NZ Government Stalls As Maui's Dolphin Nears Extinction

NZ Government Stalls As Maui's Dolphin Nears Extinction
New Zealand needs to do more if it wants to keep the Maui's dolphin from going extinct, according to a new report on the endangered dolphin.

The world's smallest known dolphin is in danger of going extinct. (Video via Green Party Of Aotearoa New Zealand)

Maui's dolphin, a subspecies of Hector's dolphin, is on the brink of extinction, with fewer than 50 left in the wild — all found in New Zealand. 

But the New Zealand government is reluctant to act, and has been, even though the dolphin's status has been well-documented for more than a decade, with the population decreasing by more than 90 percent since 1970. (Video via TVNZ)

One of the main threats to the dolphins scientists have singled out is set netting, where walls of net are suspended underwater, which can catch the dolphin and drown them. (Video via Seafood Watch)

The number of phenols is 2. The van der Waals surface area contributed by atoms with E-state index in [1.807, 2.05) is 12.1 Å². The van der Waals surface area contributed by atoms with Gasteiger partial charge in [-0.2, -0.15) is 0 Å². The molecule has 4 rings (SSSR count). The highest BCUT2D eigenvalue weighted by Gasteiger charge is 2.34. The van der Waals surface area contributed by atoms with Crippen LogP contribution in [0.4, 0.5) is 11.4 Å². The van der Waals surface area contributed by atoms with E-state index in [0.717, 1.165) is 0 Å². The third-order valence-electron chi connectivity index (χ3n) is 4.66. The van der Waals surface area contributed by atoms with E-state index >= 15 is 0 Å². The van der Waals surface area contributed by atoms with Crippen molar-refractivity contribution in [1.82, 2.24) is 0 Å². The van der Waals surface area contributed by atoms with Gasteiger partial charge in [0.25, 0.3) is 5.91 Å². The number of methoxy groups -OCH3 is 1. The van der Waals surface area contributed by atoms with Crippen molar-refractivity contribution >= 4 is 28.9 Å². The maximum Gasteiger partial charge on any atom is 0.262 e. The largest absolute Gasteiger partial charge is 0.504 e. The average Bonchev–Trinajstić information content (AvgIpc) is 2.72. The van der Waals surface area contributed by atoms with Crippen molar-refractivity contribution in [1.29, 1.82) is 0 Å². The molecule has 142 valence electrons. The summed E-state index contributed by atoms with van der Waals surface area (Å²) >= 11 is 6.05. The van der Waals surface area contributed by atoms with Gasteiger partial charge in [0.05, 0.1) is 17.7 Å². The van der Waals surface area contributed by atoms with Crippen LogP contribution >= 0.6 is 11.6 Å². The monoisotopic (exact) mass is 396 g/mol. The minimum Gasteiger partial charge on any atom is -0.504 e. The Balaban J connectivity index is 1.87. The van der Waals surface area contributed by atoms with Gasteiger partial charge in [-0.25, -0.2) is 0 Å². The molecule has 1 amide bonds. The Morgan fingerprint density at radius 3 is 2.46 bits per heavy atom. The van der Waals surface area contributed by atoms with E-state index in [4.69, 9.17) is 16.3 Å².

Although the government has imposed bans on set netting in some areas, they've shied away from the total ban scientists have called for, partially in response to pressure from commercial fishermen who've spoken against it. (Video via The New Zealand Herald)

"[Ministry of Agriculture and Forestry] and [Department of Conservation] are currently working on a Maui's dolphin recovery plan. I will wait until that plan has been presented before making any decisions on set net bans in Taranaki," Minister for Primary Industries David Carter said.

Since at least 2007, the government's go-to move has been to create panels to create plans to save the dolphin, and then wait until those plans are announced to take action. (Video via New Zealand Parliament)

But that action hasn't gone far enough, according to groups like the International Whaling Commission, which said last summer the measures implemented so far have fallen "significantly" short of what's needed. (Video via International Fund for Animal Welfare)

Despite the new report's claim that if nothing's done the dolphin will go extinct in 15 years, a conservation ministry spokesperson told the BBC the government won't comment on it until after the Whaling Commission issues its own findings in June.